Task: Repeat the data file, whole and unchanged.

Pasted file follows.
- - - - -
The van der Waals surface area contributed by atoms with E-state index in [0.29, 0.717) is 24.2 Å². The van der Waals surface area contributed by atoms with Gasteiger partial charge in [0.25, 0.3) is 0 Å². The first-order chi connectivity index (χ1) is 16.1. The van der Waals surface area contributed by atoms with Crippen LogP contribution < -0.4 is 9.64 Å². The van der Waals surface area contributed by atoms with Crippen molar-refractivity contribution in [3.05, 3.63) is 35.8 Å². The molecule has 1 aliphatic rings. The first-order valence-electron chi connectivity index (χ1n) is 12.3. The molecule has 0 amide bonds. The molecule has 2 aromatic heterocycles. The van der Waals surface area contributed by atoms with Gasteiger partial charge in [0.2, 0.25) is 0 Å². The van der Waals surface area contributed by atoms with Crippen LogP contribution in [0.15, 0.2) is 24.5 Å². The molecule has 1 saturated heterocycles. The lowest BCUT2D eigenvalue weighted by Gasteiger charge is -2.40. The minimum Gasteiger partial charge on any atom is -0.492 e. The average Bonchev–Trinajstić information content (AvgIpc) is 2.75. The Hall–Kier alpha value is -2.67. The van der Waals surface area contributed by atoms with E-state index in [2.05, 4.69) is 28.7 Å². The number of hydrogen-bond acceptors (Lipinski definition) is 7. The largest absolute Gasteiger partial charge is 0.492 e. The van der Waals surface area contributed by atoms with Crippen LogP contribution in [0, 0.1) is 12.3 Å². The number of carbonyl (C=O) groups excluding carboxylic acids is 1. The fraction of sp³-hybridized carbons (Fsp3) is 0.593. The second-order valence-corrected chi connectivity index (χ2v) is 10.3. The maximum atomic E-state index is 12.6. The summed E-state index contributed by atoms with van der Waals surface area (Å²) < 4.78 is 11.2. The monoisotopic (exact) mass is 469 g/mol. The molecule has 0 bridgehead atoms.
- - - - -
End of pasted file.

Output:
The van der Waals surface area contributed by atoms with E-state index in [0.29, 0.717) is 24.2 Å². The van der Waals surface area contributed by atoms with Gasteiger partial charge in [0.25, 0.3) is 0 Å². The first-order chi connectivity index (χ1) is 16.1. The van der Waals surface area contributed by atoms with Crippen LogP contribution < -0.4 is 9.64 Å². The van der Waals surface area contributed by atoms with Crippen molar-refractivity contribution in [3.05, 3.63) is 35.8 Å². The molecule has 1 aliphatic rings. The first-order valence-electron chi connectivity index (χ1n) is 12.3. The molecule has 0 amide bonds. The molecule has 2 aromatic heterocycles. The van der Waals surface area contributed by atoms with Gasteiger partial charge in [0.2, 0.25) is 0 Å². The van der Waals surface area contributed by atoms with Crippen LogP contribution in [0.15, 0.2) is 24.5 Å². The molecule has 1 saturated heterocycles. The lowest BCUT2D eigenvalue weighted by Gasteiger charge is -2.40. The minimum Gasteiger partial charge on any atom is -0.492 e. The average Bonchev–Trinajstić information content (AvgIpc) is 2.75. The Hall–Kier alpha value is -2.67. The van der Waals surface area contributed by atoms with E-state index in [2.05, 4.69) is 28.7 Å². The number of hydrogen-bond acceptors (Lipinski definition) is 7. The largest absolute Gasteiger partial charge is 0.492 e. The van der Waals surface area contributed by atoms with Crippen LogP contribution in [0, 0.1) is 12.3 Å². The number of carbonyl (C=O) groups excluding carboxylic acids is 1. The fraction of sp³-hybridized carbons (Fsp3) is 0.593. The second-order valence-corrected chi connectivity index (χ2v) is 10.3. The maximum atomic E-state index is 12.6. The summed E-state index contributed by atoms with van der Waals surface area (Å²) < 4.78 is 11.2. The monoisotopic (exact) mass is 469 g/mol. The molecule has 0 bridgehead atoms.